The focal point is media:scape, a worktable that lets multiple users drag and share documents from their person devices. There is a whiteboard area for brainstorming and even an Xbox. There is also a lounge area to help facilitate job interviews, a function that guests were previously performing in the hotel lobby.

"You'd see a group of consultants hovering over a laptop, trying to prepare for a presentation, or else people had interviews, and the lobby wasn't providing enough privacy for the topic they were discussing," says Brian Povinelli, senior vice president and global brand leader at Westin and Meridien.

Read more: What women want: Hotels look to cater for more female business travelers

Westin saw an opportunity to accommodate not only their guests, but the wider community of rudderless workers, and launched Tangent in Boston and Arlington, Virginia, as well as in Munich, Germany. They plan to open 40 more in the U.S. by 2014, and one in Bali is under construction.

According to Westin's research, 75% of workers in the U.S. are on the move, meaning that for at least one day a week, they have no steady office. Worldwide, that number is 30%, though growing quickly. The International Data Corporation (IDC) puts the number of mobile workers worldwide at 1.3 billion.

Customers said that they were sneaking into the lobby to steal Wi-Fi. We say, 'we give you permission. Come in and sit in our lobby.'
Peggy Roe, Marriott

"From a corporate perspective, signing a five- to ten-year lease for an office building is a completely broken model," notes Mark Gilbreath, the founder and CEO of LiquidSpace, a kind of matchmaking platform that links displaced workers with rent-by-the-hour offices.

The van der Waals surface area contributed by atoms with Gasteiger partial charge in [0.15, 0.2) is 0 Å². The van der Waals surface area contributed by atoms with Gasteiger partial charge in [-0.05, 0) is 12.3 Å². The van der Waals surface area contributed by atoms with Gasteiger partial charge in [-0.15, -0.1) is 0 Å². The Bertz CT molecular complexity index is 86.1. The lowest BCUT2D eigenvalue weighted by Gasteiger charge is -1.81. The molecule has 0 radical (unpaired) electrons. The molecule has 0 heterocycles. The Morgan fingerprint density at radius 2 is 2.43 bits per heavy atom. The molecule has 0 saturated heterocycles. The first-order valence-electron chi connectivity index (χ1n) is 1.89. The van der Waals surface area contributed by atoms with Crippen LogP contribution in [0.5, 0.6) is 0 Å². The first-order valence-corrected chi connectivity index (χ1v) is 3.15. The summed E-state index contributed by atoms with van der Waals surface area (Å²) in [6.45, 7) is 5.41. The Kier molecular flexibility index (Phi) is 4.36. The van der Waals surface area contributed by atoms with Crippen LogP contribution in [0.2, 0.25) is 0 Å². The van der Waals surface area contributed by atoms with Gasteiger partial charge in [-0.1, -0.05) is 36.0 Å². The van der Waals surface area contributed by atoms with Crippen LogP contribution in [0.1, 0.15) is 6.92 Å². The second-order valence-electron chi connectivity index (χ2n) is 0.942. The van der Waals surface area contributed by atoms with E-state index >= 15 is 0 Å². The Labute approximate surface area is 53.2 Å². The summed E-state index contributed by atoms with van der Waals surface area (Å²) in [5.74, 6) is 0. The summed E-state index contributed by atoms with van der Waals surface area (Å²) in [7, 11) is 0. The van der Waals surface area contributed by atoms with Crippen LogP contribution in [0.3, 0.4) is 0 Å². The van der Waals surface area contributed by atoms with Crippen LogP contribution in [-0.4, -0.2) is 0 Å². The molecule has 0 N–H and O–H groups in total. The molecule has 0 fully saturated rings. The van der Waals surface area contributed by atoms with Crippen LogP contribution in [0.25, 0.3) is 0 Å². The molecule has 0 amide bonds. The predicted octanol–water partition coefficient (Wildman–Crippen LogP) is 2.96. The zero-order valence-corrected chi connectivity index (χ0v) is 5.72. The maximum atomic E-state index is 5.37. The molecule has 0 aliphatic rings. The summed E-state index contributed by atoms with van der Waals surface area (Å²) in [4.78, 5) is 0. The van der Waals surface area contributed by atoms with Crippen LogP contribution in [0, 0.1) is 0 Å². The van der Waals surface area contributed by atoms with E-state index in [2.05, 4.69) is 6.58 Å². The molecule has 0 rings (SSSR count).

The surge of transient workers, he contends, is not merely a function of increased technology (though that has made it possible), it is also something being driven by companies.

"Real estate is the second largest expense for most companies, and if you look inside the corporate campus, that desk you're assumed to be at all day, you're only at a third of the time."

In response, a growing number of companies have done away with assigned work spaces all together. Global consulting firm Accenture made business headlines last year when they abandoned permanent offices.

LiquidSpace is partnered with Marriott, Westin and a number of real estate companies that want to earn a profit on underutilized office space. They are also partnered with big firms, such as Accenture, who use the LiquidSpace platform to allow employees to search for available desks internally.

Read more: Business or pleasure? Luxury hotels offer day-only rooms

Thus far, Westin and Marriott are pioneers in adapting the hospitality market to meet the demands of the tomorrow's workforce. However, Gilbreath reckons it's only a matter of time before other brands catch up.

"Hotels implicitly are in the business of space; they are extraordinarily efficient at providing space on demand. The next logical step is to broaden the brand as a place to work, not just a place to sleep."